The Mystery of Edwin Jackson

On July 18, 2017, in MLB, by Stephen

My apologies to Charles Dickens, but I’d rather read about Edwin Jackson than Edwin Drood.
The mystery here is how Edwin Jackson has resurfaced to the majors following his 7.20 ERA and release by the Orioles. Once upon a time, Jackson was a hot prospect for the Dodgers. That was in 2003. He has managed to pitch 15 years in the majors for a dozen teams, twice now with the Nationals. That’s 40 percent of the teams in baseball.
Jackson actually pitched in the 2009 All-Star Game. Then, again, Jeff Locke once was chosen for an All-Star game, too. Jackson has defined below average with a career mark of 93-114, a 4.65 ERA and 1.46 WHIP.
Last year, Jackson posted a combined 5.89 ERA pitching for the Marlins and Padres. He had a losing record for them. From 2012-2014, Jackson had a combined record of 24-44 pitching for the Cubs and Nationals. His ERA during this span was 4.03, 4.98 and 6.33 in 2014.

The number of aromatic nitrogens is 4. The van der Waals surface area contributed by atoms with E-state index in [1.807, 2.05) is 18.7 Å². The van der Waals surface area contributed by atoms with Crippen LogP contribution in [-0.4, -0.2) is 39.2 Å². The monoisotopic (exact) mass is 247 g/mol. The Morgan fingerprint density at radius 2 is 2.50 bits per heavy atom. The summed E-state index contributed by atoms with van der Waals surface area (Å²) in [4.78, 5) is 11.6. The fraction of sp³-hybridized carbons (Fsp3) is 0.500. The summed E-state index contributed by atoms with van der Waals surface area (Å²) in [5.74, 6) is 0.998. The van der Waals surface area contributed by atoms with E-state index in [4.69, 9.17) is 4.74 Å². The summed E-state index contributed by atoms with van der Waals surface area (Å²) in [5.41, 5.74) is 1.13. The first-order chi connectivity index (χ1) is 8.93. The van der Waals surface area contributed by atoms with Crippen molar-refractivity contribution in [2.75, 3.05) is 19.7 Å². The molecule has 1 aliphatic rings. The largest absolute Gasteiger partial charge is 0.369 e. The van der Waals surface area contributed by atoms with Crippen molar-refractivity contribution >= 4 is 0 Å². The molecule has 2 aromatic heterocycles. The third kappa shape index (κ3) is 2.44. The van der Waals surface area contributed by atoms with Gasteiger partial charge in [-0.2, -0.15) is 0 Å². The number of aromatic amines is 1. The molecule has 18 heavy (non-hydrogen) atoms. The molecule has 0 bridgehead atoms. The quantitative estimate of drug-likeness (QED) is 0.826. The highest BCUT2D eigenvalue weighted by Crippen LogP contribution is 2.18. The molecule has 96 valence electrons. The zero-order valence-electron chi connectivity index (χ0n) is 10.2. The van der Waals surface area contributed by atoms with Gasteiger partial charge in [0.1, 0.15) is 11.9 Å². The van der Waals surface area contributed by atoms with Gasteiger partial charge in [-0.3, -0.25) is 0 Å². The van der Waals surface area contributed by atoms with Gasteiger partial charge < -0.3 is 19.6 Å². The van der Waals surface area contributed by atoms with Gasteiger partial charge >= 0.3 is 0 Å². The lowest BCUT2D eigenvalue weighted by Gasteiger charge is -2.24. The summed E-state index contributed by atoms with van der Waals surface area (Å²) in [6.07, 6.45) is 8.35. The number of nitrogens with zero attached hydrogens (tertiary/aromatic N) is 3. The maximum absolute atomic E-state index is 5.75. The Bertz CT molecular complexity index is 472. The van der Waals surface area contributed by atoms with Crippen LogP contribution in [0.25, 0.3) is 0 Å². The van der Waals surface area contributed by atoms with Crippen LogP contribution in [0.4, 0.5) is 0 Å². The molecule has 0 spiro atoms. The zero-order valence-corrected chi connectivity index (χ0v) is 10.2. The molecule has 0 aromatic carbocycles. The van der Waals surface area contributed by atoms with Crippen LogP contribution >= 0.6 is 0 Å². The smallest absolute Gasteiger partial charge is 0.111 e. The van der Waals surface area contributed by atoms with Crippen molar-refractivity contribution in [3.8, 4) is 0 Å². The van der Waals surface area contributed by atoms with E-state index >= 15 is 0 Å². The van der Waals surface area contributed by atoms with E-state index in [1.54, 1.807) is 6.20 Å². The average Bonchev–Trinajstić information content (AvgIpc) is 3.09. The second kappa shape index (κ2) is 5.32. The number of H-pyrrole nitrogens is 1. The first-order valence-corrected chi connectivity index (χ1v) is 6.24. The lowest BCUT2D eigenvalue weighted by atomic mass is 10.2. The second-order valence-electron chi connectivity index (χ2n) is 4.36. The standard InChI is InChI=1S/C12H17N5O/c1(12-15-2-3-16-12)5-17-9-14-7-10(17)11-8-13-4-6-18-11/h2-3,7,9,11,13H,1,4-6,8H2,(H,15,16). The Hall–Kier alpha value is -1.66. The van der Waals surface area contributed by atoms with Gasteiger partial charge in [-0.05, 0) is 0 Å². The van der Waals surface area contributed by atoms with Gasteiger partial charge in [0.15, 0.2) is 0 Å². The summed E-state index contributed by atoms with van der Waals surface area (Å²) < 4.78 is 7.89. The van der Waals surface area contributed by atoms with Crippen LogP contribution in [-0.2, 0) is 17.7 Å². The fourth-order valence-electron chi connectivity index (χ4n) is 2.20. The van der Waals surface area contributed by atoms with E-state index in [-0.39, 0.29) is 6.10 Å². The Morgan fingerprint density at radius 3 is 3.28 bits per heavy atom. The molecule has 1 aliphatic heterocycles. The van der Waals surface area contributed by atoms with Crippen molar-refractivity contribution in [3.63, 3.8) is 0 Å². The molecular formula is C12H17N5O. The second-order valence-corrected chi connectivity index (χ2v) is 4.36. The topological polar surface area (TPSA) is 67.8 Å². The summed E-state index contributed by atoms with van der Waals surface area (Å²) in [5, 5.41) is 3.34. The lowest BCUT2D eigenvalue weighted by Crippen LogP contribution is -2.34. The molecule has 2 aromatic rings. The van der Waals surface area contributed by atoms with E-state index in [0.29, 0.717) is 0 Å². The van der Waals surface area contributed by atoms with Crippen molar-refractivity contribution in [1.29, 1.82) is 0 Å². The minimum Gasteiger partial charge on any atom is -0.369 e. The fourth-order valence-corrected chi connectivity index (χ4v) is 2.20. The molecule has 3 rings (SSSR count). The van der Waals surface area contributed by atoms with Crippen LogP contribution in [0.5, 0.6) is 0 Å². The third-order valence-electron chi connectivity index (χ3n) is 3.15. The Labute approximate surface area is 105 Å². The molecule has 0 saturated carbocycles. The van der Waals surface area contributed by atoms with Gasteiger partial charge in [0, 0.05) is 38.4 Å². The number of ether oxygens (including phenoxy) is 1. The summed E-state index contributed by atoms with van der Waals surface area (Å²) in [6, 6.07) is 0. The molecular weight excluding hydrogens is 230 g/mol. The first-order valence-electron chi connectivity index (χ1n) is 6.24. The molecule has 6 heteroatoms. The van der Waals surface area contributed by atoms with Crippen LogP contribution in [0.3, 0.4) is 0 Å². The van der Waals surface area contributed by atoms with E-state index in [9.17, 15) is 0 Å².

The 33-year-old Jackson certainly looks finished to me. I’d love to fade him today as he starts for injured Joe Ross against the Angels. I can’t though. The oddsmaker won’t let me. They opened the Angels a $1.20 favorite with Jesse Chavez pitching. Chavez also is 33 and strictly a bottom-of-the-rotation type starter – if that. His ERA is a combined 6.00 during his last six starts. I’m not laying a price with him. That hasn’t deterred the marketplace, though. Chavez currently is minus $1.32.
This just tells you the kind of disdain the marketplace has for Jackson. The Nationals are the second-best offensive team in baseball next to the Astros, just fortified their bullpen picking up Ryan Madsen and Sean Doolittle and have the third-best record in baseball. They are 20 games above .500. The Angels are three games below .500.
But it’s going to be hard to find any brave soul who wants to take this price since it means backing Jackson.
The answer to this mystery is the conservative Nationals would rather trust Jackson than go with one of their young pitching prospects such as A.J. Cole. So for the time being, Jackson still has life in the big leagues. Amazing.


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